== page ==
Cognitive control refers to the ability to perform task-relevant processing in the face of other distractions or other forms of interference, in the absence of strong environmental support. It depends on the integrity of the prefrontal cortex and associated biological structures (e.g., the basal ganglia). Computational models have played an influential role in developing our understanding of this system.
Computational models are important for making explicit links between biological mechanisms and the cognitive and behavioral phenomena that they produce. In the domain of research on cognitive control (e.g., the ability to perform task-relevant processing in the face of other distractions or absence of strong environmental support), there is a rich history of computational modeling that has served to focus empirical and other theoretical work on specific biological mechanisms and their functional roles.
Much of CCP research involves the use of neuroscience-based computational models of cognitive processes, both to test the explanatory power and sufficiency of our theories, and as a means for generating new hypotheses and predictions that can be tested in subsequent empirical studies. A critical component of the modeling endeavor is to provide an explicit account of the computational principles and neural mechanisms that underlie specific functions related to cognitive control.
Our work so far has resulted in the development of new theories regarding the functional contributions of three distinct neural systems to normal cognitive control: the dorsolateral prefrontal cortex (DL-PFC), the dopamine (DA) neurotransmitter system, and the anterior cingulate cortex (ACC). We have suggested that each of these systems is specialized to subserve a unique aspect of cognitive control: 1) DL-PFC represents and maintains goal/context representations (Braver, Cohen and Servan-Schreiber, 1995; Cohen, Braver and O’Reilly, 1996; Braver and Cohen, 2001; Braver, Barch and Cohen, in press); 2) the DA system updates these goal/context representations at appropriate junctures (Braver, Barch, and Cohen, 1999; Braver and Cohen, 1999; Braver and Cohen, 2000); and 3) the ACC detects processing conflicts, which index the demand for cognitive control and regulate the strength of goal/context representation (Carter, Braver, et al., 1998; Botvinick, Braver et al., 2001; Braver, Barch, et al., 2001; Barch, Braver, et al., 2001).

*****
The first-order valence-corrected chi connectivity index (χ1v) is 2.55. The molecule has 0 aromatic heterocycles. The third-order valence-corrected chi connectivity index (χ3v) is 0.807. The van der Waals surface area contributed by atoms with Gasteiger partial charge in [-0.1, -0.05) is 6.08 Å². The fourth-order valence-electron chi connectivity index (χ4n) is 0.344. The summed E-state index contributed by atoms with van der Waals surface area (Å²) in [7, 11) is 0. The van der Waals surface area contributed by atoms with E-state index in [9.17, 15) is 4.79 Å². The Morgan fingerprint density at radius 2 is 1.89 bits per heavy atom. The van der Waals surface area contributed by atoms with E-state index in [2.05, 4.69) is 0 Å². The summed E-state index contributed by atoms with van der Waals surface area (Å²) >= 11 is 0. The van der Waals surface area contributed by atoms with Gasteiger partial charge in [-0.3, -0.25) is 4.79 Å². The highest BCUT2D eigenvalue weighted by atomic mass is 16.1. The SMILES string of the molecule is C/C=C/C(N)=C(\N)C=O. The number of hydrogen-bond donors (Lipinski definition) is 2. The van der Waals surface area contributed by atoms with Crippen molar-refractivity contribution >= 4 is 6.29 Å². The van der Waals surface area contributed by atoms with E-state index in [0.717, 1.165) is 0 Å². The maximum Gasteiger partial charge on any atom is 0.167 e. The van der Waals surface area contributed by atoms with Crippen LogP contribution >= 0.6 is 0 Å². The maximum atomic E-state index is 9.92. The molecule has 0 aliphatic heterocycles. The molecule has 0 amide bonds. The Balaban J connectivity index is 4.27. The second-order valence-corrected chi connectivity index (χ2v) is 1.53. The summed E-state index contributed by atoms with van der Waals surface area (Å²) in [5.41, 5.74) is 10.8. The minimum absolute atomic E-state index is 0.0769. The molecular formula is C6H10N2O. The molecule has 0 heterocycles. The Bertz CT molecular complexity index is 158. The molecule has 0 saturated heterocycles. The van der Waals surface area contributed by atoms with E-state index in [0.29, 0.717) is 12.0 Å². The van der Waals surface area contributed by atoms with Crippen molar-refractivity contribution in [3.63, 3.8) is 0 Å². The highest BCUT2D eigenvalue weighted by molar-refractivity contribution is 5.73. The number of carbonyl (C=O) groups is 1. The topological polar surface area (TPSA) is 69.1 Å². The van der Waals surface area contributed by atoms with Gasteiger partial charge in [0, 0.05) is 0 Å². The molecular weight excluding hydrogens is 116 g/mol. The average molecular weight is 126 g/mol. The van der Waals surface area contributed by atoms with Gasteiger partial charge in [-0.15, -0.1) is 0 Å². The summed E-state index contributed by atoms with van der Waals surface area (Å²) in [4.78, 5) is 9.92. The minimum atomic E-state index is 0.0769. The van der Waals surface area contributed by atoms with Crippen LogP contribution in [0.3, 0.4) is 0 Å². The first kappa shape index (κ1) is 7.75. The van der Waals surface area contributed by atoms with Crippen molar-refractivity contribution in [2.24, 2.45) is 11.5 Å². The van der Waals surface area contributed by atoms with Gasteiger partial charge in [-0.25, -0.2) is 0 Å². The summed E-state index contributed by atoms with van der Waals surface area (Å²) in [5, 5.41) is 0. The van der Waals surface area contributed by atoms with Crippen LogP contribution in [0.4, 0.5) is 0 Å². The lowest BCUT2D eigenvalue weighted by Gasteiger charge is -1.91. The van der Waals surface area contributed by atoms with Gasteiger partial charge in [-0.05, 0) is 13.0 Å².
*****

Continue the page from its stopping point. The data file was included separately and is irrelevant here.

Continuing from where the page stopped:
Our current work involves extending these models in various directions. One line of research examines how anterior cingulate function in conflict detection might contribute to performance during response inhbition, task-switching and other speeded response tasks. A second line of research examines computational principles that may underlie prefrontal cortex organization and specialization. A third line of research extends ideas regarding how dopamine modulation of prefrontal cortex may influence working memory. A fourth, just beginning line examines how neuromodulatory effects might underlie emotion-cognition interactions. Part of the research process involves the development of new software tools for conducting sophisticated neurally-based simulations.